On the first day of school, children are full of questions like “Where do I go?” or “Will my classmates like me?” In that sense, they’re no different than their parents starting an executive MBA program.
It isn’t easy returning to campus as an adult learner. Most executive MBAs have been away from school for a decade or more. After sizing up their classmates or reading that first case, some will question whether they belong. Often, business school seems like just one more responsibility. At work, they face relentless demands and deadlines that sap their sanity. At home, they act as cook, chauffeur, cheerleader, peacekeeper, counselor, and housekeeper. Come evening or weekend, they’re expected to perform at the same level as a twentysomething full-time MBA.
For the University of Pittsburgh’s Cynthia O’Malley, the married mother of two children and vice president of a corrosion protection firm, the time commitment wasn’t the biggest hurdle in her EMBA program. Instead, it was meeting the expectations of the stakeholders in her life. “The hardest part was maintaining the intense level of focus necessary for sustaining the expansive growth at my organization, while maintaining the similar focus that was necessary for studies, and also fulfilling the responsibilities and meeting my commitments to family and industry.”
In another month, the next wave of EMBA students will be flocking to business schools. They’re whip-smart, inventive, tested, and ambitious. Chances are, though, they’re not fully aware of just how all-consuming business school can be. That’s why Poets&Quants surveyed the members of the Best & Brightest EMBAs of the Class of 2016 to learn the biggest difficulties these newcomers would face as students.
A SYMPOSIUM ON TIME MANAGEMENT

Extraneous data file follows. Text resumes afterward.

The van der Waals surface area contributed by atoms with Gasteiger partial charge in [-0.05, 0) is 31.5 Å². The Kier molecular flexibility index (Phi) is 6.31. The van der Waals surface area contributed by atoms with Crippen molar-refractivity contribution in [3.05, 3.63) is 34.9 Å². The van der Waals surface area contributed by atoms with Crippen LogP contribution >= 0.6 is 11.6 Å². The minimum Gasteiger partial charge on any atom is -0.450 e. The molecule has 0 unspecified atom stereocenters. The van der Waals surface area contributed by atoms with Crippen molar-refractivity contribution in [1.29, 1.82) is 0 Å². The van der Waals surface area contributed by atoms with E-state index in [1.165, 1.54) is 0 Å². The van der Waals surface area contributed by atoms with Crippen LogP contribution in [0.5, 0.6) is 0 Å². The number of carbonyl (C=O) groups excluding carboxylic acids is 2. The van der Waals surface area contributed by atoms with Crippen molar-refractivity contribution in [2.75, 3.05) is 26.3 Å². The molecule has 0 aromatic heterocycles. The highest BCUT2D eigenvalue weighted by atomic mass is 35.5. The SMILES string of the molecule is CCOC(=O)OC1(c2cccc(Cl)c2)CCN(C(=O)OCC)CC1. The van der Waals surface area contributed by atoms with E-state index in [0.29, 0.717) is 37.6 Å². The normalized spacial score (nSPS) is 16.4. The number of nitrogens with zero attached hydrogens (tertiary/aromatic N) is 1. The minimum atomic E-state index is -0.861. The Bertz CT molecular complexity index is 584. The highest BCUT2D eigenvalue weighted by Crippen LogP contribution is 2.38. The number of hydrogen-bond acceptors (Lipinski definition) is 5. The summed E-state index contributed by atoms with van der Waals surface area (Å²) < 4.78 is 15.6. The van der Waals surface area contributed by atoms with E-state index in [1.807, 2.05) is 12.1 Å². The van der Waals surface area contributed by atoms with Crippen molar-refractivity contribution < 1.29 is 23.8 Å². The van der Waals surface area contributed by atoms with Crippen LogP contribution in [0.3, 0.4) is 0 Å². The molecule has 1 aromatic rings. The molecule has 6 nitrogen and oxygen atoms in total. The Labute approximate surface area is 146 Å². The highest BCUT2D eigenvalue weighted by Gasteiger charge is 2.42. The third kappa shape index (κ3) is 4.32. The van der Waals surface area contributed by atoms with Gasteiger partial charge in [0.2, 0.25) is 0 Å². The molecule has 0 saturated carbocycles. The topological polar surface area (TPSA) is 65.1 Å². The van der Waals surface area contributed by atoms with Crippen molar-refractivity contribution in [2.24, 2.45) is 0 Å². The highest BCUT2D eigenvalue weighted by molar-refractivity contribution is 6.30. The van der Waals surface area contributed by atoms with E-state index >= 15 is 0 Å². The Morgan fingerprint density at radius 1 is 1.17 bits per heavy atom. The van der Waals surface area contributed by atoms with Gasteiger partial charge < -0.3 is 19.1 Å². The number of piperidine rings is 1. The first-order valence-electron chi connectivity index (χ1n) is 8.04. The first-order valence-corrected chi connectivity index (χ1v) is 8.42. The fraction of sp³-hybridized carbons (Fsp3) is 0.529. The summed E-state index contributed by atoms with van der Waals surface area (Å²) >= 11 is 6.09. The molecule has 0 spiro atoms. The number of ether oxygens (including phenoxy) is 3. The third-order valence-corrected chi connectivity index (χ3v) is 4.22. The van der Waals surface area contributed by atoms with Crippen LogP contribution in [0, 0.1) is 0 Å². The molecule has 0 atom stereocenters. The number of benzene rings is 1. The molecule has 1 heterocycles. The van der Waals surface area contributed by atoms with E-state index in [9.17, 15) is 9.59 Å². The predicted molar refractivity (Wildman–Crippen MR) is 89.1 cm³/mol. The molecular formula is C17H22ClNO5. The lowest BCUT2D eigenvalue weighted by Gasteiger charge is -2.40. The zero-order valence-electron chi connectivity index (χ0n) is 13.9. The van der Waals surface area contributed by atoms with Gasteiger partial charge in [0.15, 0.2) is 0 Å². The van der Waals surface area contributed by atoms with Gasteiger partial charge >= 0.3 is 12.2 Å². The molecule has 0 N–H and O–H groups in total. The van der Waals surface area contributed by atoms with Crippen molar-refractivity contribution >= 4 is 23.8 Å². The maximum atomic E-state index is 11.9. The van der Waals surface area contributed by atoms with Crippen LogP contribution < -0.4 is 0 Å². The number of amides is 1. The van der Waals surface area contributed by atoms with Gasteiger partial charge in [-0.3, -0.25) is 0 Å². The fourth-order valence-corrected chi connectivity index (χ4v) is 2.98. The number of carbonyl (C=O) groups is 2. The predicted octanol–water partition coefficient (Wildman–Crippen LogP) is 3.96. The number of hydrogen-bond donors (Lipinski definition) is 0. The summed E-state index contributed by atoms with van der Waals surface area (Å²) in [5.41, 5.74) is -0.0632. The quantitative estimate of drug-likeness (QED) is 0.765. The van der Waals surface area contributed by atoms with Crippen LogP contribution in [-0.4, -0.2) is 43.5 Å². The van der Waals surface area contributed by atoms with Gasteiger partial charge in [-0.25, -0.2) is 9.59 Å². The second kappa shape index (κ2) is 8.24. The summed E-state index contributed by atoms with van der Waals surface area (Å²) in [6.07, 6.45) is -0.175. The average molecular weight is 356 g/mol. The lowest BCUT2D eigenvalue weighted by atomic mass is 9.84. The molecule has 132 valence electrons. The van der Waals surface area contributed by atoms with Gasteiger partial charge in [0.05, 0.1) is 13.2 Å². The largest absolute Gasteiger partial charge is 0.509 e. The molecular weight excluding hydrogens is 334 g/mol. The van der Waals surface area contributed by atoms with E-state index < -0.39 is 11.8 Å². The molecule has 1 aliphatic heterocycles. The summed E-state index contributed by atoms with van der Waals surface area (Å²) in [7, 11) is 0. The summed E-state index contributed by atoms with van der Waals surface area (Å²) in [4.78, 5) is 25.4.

Not surprisingly, time management topped the list. Ask any incoming EMBA student about their strengths and they’ll rattle off tales of 70-hour work weeks and projects that’d make a six-sigma black belt tremble. But the EMBA takes juggling to a new level, says the University of Chicago’s Sarah McEneaney, a Deloitte partner who commuted to Booth from Boston. “One of the Booth admissions officers told me early on, ‘However great you think you are at time management, you’ll get better. WAY better. Trust me.’ He was right! It was a skill I thought I had, but now I am Level 11.
“Being disciplined and getting everything done on time, often just under the wire, from assignments to boarding planes — that should be on my transcript!”
Some EMBAs struggled with the shift into academic mode in the first semester, requiring them to shut down their email or turn off the television to focus on reading cases and completing exercises. IMD’s Zhanna Kryuchkova grew increasingly fatigued by the demands, joking that she “started to search Google for advice like, ‘How to Function on Less Than 6 Hours of Sleep.’” The demands also forced students to continuously make adjustments, adds Southern Methodist University’s Brian Scott Cossiboom, vice president of operations for the George W. Bush Foundation. “Balancing the EMBA program with existing personal and professional responsibilities is more art than science. It was a constant game of changing priorities, and I don’t think there is a perfect answer.”
Major Patrick Henson, who worked at the U.S. Army Maneuver Center of Excellence during his time at Emory University, eased his transition by compartmentalizing his time. “When I was at work, I gave my job and supervisor my complete attention,” Henson says. “The same goes for my classmates and study time. When it came time for homework or a group call, I had a set amount of time that I was ‘all in’ and gave that specific case my full attention.” Despite the usual rocky starts, Henson adds, most classmates quickly adjusted. “After a couple weeks, most students found a rhythm and were able to schedule time for homework around their already busy lives.”